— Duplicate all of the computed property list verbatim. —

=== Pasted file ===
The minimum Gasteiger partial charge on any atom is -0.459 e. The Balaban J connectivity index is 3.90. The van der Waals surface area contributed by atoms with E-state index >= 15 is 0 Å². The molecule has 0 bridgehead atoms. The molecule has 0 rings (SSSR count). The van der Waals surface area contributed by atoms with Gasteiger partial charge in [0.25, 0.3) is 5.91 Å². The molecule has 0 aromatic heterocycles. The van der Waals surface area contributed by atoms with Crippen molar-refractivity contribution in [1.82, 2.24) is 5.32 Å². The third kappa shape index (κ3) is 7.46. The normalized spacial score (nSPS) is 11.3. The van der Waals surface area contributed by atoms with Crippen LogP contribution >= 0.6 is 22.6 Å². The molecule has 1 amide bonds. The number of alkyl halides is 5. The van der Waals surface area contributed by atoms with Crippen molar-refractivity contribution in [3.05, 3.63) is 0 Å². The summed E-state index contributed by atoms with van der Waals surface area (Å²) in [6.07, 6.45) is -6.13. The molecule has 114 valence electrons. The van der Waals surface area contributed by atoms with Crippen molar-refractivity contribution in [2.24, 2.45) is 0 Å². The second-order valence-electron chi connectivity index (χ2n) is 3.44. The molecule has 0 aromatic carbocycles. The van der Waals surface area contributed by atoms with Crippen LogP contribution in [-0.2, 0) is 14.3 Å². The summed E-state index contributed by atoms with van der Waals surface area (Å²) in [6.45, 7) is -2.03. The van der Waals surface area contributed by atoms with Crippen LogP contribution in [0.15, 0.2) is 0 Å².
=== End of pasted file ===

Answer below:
The minimum Gasteiger partial charge on any atom is -0.459 e. The Balaban J connectivity index is 3.90. The van der Waals surface area contributed by atoms with E-state index >= 15 is 0 Å². The molecule has 0 bridgehead atoms. The molecule has 0 rings (SSSR count). The van der Waals surface area contributed by atoms with Gasteiger partial charge in [0.25, 0.3) is 5.91 Å². The molecule has 0 aromatic heterocycles. The van der Waals surface area contributed by atoms with Crippen molar-refractivity contribution in [1.82, 2.24) is 5.32 Å². The third kappa shape index (κ3) is 7.46. The normalized spacial score (nSPS) is 11.3. The van der Waals surface area contributed by atoms with Crippen LogP contribution >= 0.6 is 22.6 Å². The molecule has 1 amide bonds. The number of alkyl halides is 5. The van der Waals surface area contributed by atoms with Crippen molar-refractivity contribution in [3.05, 3.63) is 0 Å². The summed E-state index contributed by atoms with van der Waals surface area (Å²) in [6.07, 6.45) is -6.13. The molecule has 114 valence electrons. The van der Waals surface area contributed by atoms with Crippen molar-refractivity contribution in [2.24, 2.45) is 0 Å². The second-order valence-electron chi connectivity index (χ2n) is 3.44. The molecule has 0 aromatic carbocycles. The van der Waals surface area contributed by atoms with Crippen LogP contribution in [-0.2, 0) is 14.3 Å². The summed E-state index contributed by atoms with van der Waals surface area (Å²) in [6.45, 7) is -2.03. The van der Waals surface area contributed by atoms with Crippen LogP contribution in [0.15, 0.2) is 0 Å².